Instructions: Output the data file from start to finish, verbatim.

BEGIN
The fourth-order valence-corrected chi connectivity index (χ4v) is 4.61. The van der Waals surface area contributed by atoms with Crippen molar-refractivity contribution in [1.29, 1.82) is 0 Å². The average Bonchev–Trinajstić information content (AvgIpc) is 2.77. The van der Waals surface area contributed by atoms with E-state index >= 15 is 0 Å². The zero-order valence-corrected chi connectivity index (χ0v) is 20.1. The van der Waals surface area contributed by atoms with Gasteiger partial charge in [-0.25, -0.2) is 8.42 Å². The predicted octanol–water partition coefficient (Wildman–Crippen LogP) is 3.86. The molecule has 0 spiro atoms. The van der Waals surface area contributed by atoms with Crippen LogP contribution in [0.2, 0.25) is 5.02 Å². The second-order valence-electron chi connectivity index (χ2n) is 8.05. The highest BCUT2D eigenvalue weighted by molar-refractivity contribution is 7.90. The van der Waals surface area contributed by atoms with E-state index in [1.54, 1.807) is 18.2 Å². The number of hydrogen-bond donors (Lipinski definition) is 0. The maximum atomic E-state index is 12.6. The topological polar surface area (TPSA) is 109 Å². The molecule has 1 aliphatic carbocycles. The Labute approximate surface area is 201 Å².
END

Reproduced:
The fourth-order valence-corrected chi connectivity index (χ4v) is 4.61. The van der Waals surface area contributed by atoms with Crippen molar-refractivity contribution in [1.29, 1.82) is 0 Å². The average Bonchev–Trinajstić information content (AvgIpc) is 2.77. The van der Waals surface area contributed by atoms with E-state index >= 15 is 0 Å². The zero-order valence-corrected chi connectivity index (χ0v) is 20.1. The van der Waals surface area contributed by atoms with Gasteiger partial charge in [-0.25, -0.2) is 8.42 Å². The predicted octanol–water partition coefficient (Wildman–Crippen LogP) is 3.86. The molecule has 0 spiro atoms. The van der Waals surface area contributed by atoms with Crippen LogP contribution in [0.2, 0.25) is 5.02 Å². The second-order valence-electron chi connectivity index (χ2n) is 8.05. The highest BCUT2D eigenvalue weighted by molar-refractivity contribution is 7.90. The van der Waals surface area contributed by atoms with E-state index in [1.54, 1.807) is 18.2 Å². The number of hydrogen-bond donors (Lipinski definition) is 0. The maximum atomic E-state index is 12.6. The topological polar surface area (TPSA) is 109 Å². The molecule has 1 aliphatic carbocycles. The Labute approximate surface area is 201 Å².